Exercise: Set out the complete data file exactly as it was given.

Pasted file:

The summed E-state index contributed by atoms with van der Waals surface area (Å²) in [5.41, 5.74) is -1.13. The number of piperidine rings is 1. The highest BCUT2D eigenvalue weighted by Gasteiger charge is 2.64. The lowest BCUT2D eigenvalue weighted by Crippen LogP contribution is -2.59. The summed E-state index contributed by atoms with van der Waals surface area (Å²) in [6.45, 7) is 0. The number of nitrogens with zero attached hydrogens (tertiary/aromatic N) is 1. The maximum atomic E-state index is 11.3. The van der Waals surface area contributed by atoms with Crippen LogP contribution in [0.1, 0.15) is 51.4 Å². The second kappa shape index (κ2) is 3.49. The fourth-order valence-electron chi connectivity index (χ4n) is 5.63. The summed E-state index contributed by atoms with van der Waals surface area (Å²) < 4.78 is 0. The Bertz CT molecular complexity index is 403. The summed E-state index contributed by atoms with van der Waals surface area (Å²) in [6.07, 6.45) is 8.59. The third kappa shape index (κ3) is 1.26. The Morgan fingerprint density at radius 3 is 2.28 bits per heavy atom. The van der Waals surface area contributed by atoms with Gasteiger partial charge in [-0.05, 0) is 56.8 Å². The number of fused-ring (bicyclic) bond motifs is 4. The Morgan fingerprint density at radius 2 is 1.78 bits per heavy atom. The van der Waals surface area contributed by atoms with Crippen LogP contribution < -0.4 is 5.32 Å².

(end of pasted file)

The summed E-state index contributed by atoms with van der Waals surface area (Å²) in [5.41, 5.74) is -1.13. The number of piperidine rings is 1. The highest BCUT2D eigenvalue weighted by Gasteiger charge is 2.64. The lowest BCUT2D eigenvalue weighted by Crippen LogP contribution is -2.59. The summed E-state index contributed by atoms with van der Waals surface area (Å²) in [6.45, 7) is 0. The number of nitrogens with zero attached hydrogens (tertiary/aromatic N) is 1. The maximum atomic E-state index is 11.3. The van der Waals surface area contributed by atoms with Crippen LogP contribution in [0.1, 0.15) is 51.4 Å². The second kappa shape index (κ2) is 3.49. The fourth-order valence-electron chi connectivity index (χ4n) is 5.63. The summed E-state index contributed by atoms with van der Waals surface area (Å²) < 4.78 is 0. The Bertz CT molecular complexity index is 403. The summed E-state index contributed by atoms with van der Waals surface area (Å²) in [6.07, 6.45) is 8.59. The third kappa shape index (κ3) is 1.26. The Morgan fingerprint density at radius 3 is 2.28 bits per heavy atom. The van der Waals surface area contributed by atoms with Gasteiger partial charge in [-0.05, 0) is 56.8 Å². The number of fused-ring (bicyclic) bond motifs is 4. The Morgan fingerprint density at radius 2 is 1.78 bits per heavy atom. The van der Waals surface area contributed by atoms with Crippen LogP contribution < -0.4 is 5.32 Å².